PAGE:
China Southern Airlines reportedly reported loss from the carrier’s A380 operation in 2012 between CNY150 million (USD23.4 million) and CNY200 million (USD31.3 million), according to The Economic Observer. The carrier is scheduled to take delivery of its fifth and final A380 at the end of Feb-2013.
China Southern Airlines A380 loss reached up to USD31m in 2012: report
You may also be interested in the following articles...
Shenzhen Airport to expand by 58% – supporting nearby congested Guangzhou, Hong Kong Airports
The expansion in late 2013 of Shenzhen Airport’s terminal three will see capacity growth of up to 57.9% as hourly movements increase from 38 to 60. The capacity will grow the local market, a relatively prosperous area that was China’s first free trade zone and has benefitted by tight relations with Hong Kong, just over the border. Shenzhen Airlines and majority owner Air China are the largest carriers and will benefit from the capacity increase.
But rivals are looking to establish a presence, mindful that capacity increases in key Chinese cities will be rare, having already experienced restraints in Beijing and Shanghai but also Guangzhou.
China Southern intends to launch international flights from Shenzhen despite being based in Guangzhou, 99km away. Spring Airlines has larger ambitions, eyeing Shenzhen as its first southern China base. Spring also wants to lure traffic from congested Guangzhou and Hong Kong. The distance from Guangzhou and Hong Kong is close but ground transport restraints make them far away. In other markets LCCs have established successful ground transport options – can Spring replicate that?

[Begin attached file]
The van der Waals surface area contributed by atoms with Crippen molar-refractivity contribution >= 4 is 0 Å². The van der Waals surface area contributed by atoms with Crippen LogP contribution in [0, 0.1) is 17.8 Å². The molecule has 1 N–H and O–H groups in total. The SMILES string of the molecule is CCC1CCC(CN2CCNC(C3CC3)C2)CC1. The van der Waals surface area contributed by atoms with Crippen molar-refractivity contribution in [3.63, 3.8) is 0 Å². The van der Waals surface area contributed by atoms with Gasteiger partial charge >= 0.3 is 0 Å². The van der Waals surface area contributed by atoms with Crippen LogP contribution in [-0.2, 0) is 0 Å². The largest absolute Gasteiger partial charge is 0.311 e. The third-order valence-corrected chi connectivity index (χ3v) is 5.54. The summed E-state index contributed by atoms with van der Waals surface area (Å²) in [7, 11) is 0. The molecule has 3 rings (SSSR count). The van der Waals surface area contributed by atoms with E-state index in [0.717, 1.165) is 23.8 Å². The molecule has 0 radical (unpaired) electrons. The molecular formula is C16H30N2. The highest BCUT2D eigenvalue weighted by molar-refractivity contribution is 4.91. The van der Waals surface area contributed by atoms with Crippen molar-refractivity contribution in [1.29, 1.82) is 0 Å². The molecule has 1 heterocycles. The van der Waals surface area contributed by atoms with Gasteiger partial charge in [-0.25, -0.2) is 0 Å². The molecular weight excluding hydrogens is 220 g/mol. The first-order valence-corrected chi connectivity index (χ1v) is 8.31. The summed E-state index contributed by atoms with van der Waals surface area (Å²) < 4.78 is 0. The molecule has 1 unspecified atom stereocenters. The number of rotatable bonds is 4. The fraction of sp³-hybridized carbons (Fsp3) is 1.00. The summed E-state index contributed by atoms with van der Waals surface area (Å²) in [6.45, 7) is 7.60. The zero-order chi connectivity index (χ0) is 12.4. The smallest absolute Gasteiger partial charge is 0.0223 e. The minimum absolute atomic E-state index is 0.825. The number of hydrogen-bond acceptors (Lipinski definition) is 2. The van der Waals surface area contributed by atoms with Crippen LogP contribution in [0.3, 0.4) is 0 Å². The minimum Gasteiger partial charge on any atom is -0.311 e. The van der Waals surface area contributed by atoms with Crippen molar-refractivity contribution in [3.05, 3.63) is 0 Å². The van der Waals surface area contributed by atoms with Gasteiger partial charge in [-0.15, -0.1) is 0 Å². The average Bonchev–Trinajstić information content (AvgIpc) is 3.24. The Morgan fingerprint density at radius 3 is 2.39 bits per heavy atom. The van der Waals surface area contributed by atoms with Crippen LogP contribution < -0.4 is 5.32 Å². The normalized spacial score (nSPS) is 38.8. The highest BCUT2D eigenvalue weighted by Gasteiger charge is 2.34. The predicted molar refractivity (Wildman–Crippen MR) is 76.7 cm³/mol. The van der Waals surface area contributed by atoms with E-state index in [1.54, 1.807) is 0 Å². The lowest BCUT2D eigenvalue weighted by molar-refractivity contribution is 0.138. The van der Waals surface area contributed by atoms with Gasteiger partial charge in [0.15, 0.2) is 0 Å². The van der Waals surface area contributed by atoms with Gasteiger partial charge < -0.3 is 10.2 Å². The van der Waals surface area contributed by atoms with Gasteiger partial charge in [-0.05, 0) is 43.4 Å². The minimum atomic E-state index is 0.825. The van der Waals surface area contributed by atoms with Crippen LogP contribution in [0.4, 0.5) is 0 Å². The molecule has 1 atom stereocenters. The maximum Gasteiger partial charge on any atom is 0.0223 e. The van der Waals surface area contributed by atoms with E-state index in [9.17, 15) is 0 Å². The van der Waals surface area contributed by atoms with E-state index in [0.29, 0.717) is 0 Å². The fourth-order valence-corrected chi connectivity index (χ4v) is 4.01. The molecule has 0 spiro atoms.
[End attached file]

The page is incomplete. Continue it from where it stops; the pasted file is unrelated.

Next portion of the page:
Lower-weight A330 targeted at China, with its high dependence on widebody aircraft for trunk routes
The tremendous growth of the domestic Chinese aviation market over the last decade is strongly tied to the increasing use of widebody aircraft. The country's largest route, Beijing Capital to Shanghai Hongqiao, has grown 53% in frequencies from 2003 to 2013. And widebody aircraft have grown disproportionately higher: in 2003 widebodies flew 47% of Beijing-Shanghai frequencies; in 2013 they fly 76% of frequencies between the country's two main cities.
While carriers operate a number of widebodies on domestic routes, it is the A330 that captures attention. The twin-engined aircraft was not even in service in China in 2003 but in 2013 the A330 flies 53% of all Beijing-Shanghai frequencies. So it is not surprising Airbus chose a Chinese event to announce its lower-weight A330, pitched for regional and domestic operations. Widebody aircraft on trunk routes deliver not just cost efficiencies but permit capacity growth in restricted airspace. Widebodies are so key that some domestic Chinese route authorities are awarded only if an airline plans to use a widebody.